In the direction of Tajikistan

I arrived at 3:00 am in Dushanbe and was welcomed by Bakhtyior. I immediately had to cope with the language barrier: I don’t speak (unfortunately) Russian nor Tajik, but thanks to a few words shared in English, we managed to communicate on the essentials.

The next morning, meeting with Vantasho, Chief Executive Officer, then with the managers of the various divisions to get a better understanding of the conduct of activities. I was also able to speak with beneficiaries to discuss with them the requests for financing and the characteristics of the goods offered as collateral. The documentation and information collected on site, in addition to the documents studied previously, enabled me to construct and submit my recommendations to Vatansho. With its validation, I continued the work started with Umedjon, Chief Risk Officer, and Shurhat, Chief Financial Officer, to establish the foundations of a new methodology for valuing guarantees and then providing the elements supporting this new method to be implemented.

The mission in the field lasted 10 days, which was sufficient to meet the terms of reference of the mission and develop the supports necessary for the implementation of the recommendations planned a few weeks after my departure. In this perspective, the mission will continue remotely for a few days of support in order to provide additional insight and vision on the implementation modalities and assessment of the relevance of the methodology.

An unforgettable experience

This experience undoubtedly exceeded my expectations, both on a human and professional level.

Confronted, over a short period, with the expressed desire to fulfill the objectives of the mission in order to provide concrete and appropriate responses, I was able to count on the great availability of all OTJ employees regardless of their function. I was also able to rely on the expression of a mutual critical look in a real spirit of openness by my main interlocutors. The co-construction of the offered solutions was very rewarding, especially since it was necessary to achieve the same requirement in terms of consistency and solidity of the recommendations as in my professional activity, but with clearly fewer external facilitating tools. It is thus a real satisfaction to have been able to contribute to the evolution of the organization’s practices with OTJ team.

Obviously, and despite the short stay, the human experience is unforgettable thanks to their hospitality. The (many) moments of conviviality were real opportunities for sharing. It allowed me to learn more about the history of Central Asia, Tajikistan and even their personal history. I would do it all over again with great pleasure. I keep the precious memory of people who greet with their hand on their heart but who also are big-hearted.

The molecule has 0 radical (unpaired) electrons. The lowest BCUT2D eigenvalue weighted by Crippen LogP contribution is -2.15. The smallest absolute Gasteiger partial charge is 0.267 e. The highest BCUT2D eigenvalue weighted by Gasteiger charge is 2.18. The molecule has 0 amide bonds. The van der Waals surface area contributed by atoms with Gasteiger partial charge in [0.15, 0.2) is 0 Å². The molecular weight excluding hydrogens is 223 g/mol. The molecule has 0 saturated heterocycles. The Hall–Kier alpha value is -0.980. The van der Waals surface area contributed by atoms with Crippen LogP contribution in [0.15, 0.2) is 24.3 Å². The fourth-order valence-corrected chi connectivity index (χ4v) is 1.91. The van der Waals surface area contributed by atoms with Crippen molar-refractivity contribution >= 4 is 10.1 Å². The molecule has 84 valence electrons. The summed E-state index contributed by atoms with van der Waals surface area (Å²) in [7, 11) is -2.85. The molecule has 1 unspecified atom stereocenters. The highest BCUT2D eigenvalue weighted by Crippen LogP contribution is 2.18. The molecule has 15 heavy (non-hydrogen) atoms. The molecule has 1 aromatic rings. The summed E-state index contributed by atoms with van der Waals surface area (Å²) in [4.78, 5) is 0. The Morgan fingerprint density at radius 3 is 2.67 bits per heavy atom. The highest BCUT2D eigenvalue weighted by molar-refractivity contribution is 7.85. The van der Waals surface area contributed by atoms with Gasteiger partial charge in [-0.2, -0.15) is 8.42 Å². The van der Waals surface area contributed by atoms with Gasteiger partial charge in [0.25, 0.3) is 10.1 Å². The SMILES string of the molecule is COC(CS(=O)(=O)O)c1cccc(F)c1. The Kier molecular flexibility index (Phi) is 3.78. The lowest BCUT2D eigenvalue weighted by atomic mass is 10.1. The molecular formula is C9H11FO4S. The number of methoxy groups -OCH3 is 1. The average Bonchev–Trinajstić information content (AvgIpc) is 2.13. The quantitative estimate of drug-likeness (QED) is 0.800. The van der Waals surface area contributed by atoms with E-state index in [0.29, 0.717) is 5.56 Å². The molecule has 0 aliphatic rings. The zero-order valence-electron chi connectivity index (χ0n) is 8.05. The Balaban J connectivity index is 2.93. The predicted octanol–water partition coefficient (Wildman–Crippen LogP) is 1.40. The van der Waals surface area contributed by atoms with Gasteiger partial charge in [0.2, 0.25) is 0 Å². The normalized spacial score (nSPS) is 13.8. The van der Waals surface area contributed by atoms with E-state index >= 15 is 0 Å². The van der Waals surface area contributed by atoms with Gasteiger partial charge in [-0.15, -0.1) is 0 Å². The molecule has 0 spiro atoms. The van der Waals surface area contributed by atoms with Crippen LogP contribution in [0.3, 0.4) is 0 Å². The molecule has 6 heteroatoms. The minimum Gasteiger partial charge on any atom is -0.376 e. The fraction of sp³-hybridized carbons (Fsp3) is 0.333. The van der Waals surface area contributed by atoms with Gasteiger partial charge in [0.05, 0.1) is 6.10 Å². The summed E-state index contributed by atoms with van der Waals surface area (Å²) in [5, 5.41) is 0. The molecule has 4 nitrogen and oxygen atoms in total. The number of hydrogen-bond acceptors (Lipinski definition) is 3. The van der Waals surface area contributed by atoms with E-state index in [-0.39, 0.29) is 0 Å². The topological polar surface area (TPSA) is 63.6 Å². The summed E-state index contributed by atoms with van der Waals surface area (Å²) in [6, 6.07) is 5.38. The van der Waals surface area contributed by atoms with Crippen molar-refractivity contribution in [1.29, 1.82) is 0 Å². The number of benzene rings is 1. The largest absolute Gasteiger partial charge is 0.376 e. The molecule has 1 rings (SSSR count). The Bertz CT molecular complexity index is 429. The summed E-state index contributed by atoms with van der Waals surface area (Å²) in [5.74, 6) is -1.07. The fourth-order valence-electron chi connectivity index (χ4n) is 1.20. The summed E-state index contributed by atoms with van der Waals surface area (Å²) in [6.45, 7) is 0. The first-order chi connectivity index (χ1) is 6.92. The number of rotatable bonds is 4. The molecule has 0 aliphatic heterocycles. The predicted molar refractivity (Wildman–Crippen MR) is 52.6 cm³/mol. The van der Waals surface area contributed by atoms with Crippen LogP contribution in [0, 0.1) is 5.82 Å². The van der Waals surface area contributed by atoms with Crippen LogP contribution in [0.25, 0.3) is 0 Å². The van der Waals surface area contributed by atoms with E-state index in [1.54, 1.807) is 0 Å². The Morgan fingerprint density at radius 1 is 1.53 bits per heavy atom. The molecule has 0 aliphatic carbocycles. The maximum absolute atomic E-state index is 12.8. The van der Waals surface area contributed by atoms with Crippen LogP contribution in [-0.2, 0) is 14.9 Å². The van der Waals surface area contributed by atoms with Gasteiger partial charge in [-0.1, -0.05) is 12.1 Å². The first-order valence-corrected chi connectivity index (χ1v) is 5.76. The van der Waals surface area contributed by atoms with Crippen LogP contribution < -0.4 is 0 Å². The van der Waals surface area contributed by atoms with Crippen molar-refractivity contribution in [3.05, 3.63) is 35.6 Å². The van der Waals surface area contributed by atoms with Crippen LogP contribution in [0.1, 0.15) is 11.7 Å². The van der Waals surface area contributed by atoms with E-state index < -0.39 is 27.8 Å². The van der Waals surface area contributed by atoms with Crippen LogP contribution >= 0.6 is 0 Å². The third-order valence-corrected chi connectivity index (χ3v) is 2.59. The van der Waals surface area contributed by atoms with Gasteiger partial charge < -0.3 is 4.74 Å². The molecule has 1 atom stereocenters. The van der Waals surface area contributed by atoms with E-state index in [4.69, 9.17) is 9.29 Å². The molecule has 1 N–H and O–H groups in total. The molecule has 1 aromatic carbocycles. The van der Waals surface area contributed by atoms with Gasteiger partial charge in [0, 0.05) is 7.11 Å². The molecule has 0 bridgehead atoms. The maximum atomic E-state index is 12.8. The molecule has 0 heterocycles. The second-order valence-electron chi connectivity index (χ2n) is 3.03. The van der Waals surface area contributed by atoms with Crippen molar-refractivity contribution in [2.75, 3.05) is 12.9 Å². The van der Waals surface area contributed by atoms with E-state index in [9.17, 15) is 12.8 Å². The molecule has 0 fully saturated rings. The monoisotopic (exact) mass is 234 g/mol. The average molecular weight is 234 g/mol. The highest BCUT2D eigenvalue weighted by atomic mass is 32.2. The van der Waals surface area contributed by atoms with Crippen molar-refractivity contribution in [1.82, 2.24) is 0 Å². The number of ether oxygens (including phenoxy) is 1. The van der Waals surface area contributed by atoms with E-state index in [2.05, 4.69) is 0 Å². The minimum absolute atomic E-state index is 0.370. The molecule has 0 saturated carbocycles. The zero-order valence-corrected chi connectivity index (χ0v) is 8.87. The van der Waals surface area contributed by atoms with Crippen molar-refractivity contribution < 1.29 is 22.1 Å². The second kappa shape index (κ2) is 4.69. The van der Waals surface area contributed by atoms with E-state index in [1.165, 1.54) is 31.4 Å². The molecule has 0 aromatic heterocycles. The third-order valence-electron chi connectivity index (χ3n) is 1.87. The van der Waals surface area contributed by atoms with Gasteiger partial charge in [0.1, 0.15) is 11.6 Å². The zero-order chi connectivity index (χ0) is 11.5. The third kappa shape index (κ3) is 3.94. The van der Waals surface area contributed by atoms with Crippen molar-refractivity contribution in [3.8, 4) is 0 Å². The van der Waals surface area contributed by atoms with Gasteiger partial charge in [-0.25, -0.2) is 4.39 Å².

I would particularly like to thank the people of Crédit Agricole du Languedoc who supported my project; to Caroline Brandt, Carolina Viguet, Cécile Delhomme from the Grameen Crédit Agricole Foundation who made this mission possible; to Aurélie Cacciotti of Crédit Agricole SA for logistical support; and of course to Vatansho Vatanshoev, CEO of OTJ, and Umedjon shodiev, Head of Risks, Shurhat Zoidoc,CFO, as well as to all the OTJ teams for their help and welcome, with a special greeting to Bakhtyior and Yosuman.


The Grameen Crédit Agricole Foundation will lead a new technical assistance program to develop micro-insurance in rural areas


The Grameen Crédit Agricole Foundation receives a new technical assistance grant of 900 000 € from POPARCO to facilitate rural communities’ access to insurance products.

Insurance products are tools that enable to protect people against a series of risks, particularly related to diseases or natural disasters. They are drivers of economic development and social well-being. Yet the penetration rate of insurance in Africa is less than 2%. To address this, it is essential to ensure the sustainability of insurance products for people excluded from traditional insurance markets.

New technical assistance programme : training of microfinance institutions (MFIs) to micro-insurance

The Grameen Crédit Agricole Foundation receives a technical assistance grant of 900 000 € from POPARCO, a subsidiary of AFD group, in order to implement a micro-insurance programme with the International Labour Organization (ILO).

This new technical assistance programme will enable the Foundation to train and support partner microfinance institutions so that they can add new insurance services to their products, including agricultural insurance. Their clients, vulnerable individuals often excluded from insurance products (low-income households, women, smallholders, microenterprises and small and medium-sized enterprises) will thus be better protected and will be able to increase their resilience to climate, economic and sanitary shocks.